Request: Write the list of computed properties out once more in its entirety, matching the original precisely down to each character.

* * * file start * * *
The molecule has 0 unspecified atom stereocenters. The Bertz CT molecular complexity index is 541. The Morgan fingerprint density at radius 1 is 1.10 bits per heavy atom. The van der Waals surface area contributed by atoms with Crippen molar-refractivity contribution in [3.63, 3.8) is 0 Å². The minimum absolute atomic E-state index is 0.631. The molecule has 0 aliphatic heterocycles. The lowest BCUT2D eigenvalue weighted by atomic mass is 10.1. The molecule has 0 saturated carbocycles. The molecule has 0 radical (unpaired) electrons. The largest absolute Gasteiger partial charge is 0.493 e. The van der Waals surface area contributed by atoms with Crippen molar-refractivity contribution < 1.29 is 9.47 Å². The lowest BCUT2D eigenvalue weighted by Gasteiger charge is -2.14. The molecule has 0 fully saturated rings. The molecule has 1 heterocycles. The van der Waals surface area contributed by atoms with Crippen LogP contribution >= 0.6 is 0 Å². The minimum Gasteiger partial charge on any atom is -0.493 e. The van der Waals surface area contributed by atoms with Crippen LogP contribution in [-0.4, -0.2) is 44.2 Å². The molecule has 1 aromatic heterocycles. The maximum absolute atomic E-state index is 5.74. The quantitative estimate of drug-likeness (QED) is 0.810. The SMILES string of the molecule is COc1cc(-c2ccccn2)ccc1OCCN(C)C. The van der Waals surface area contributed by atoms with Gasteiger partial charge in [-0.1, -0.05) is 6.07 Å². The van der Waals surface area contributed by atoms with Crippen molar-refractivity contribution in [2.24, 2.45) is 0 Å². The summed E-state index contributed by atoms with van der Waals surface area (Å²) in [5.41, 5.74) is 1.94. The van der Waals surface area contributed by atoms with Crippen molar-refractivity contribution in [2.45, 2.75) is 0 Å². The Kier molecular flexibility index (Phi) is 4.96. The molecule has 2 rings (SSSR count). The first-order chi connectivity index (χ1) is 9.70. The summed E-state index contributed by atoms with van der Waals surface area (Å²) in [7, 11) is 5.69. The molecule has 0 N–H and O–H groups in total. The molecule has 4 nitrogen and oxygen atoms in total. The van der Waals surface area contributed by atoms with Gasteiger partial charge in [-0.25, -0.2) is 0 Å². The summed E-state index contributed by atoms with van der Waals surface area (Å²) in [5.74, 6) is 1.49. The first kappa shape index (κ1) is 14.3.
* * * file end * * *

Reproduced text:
The molecule has 0 unspecified atom stereocenters. The Bertz CT molecular complexity index is 541. The Morgan fingerprint density at radius 1 is 1.10 bits per heavy atom. The van der Waals surface area contributed by atoms with Crippen molar-refractivity contribution in [3.63, 3.8) is 0 Å². The minimum absolute atomic E-state index is 0.631. The molecule has 0 aliphatic heterocycles. The lowest BCUT2D eigenvalue weighted by atomic mass is 10.1. The molecule has 0 saturated carbocycles. The molecule has 0 radical (unpaired) electrons. The largest absolute Gasteiger partial charge is 0.493 e. The van der Waals surface area contributed by atoms with Crippen molar-refractivity contribution < 1.29 is 9.47 Å². The lowest BCUT2D eigenvalue weighted by Gasteiger charge is -2.14. The molecule has 0 fully saturated rings. The molecule has 1 heterocycles. The van der Waals surface area contributed by atoms with Crippen LogP contribution >= 0.6 is 0 Å². The minimum Gasteiger partial charge on any atom is -0.493 e. The van der Waals surface area contributed by atoms with Crippen LogP contribution in [-0.4, -0.2) is 44.2 Å². The molecule has 1 aromatic heterocycles. The maximum absolute atomic E-state index is 5.74. The quantitative estimate of drug-likeness (QED) is 0.810. The SMILES string of the molecule is COc1cc(-c2ccccn2)ccc1OCCN(C)C. The van der Waals surface area contributed by atoms with Gasteiger partial charge in [-0.1, -0.05) is 6.07 Å². The van der Waals surface area contributed by atoms with Crippen molar-refractivity contribution in [2.24, 2.45) is 0 Å². The summed E-state index contributed by atoms with van der Waals surface area (Å²) in [5.41, 5.74) is 1.94. The van der Waals surface area contributed by atoms with Crippen molar-refractivity contribution in [2.45, 2.75) is 0 Å². The Kier molecular flexibility index (Phi) is 4.96. The molecule has 2 rings (SSSR count). The first-order chi connectivity index (χ1) is 9.70. The summed E-state index contributed by atoms with van der Waals surface area (Å²) in [7, 11) is 5.69. The molecule has 0 N–H and O–H groups in total. The molecule has 4 nitrogen and oxygen atoms in total. The van der Waals surface area contributed by atoms with Gasteiger partial charge in [-0.25, -0.2) is 0 Å². The summed E-state index contributed by atoms with van der Waals surface area (Å²) in [5.74, 6) is 1.49. The first kappa shape index (κ1) is 14.3.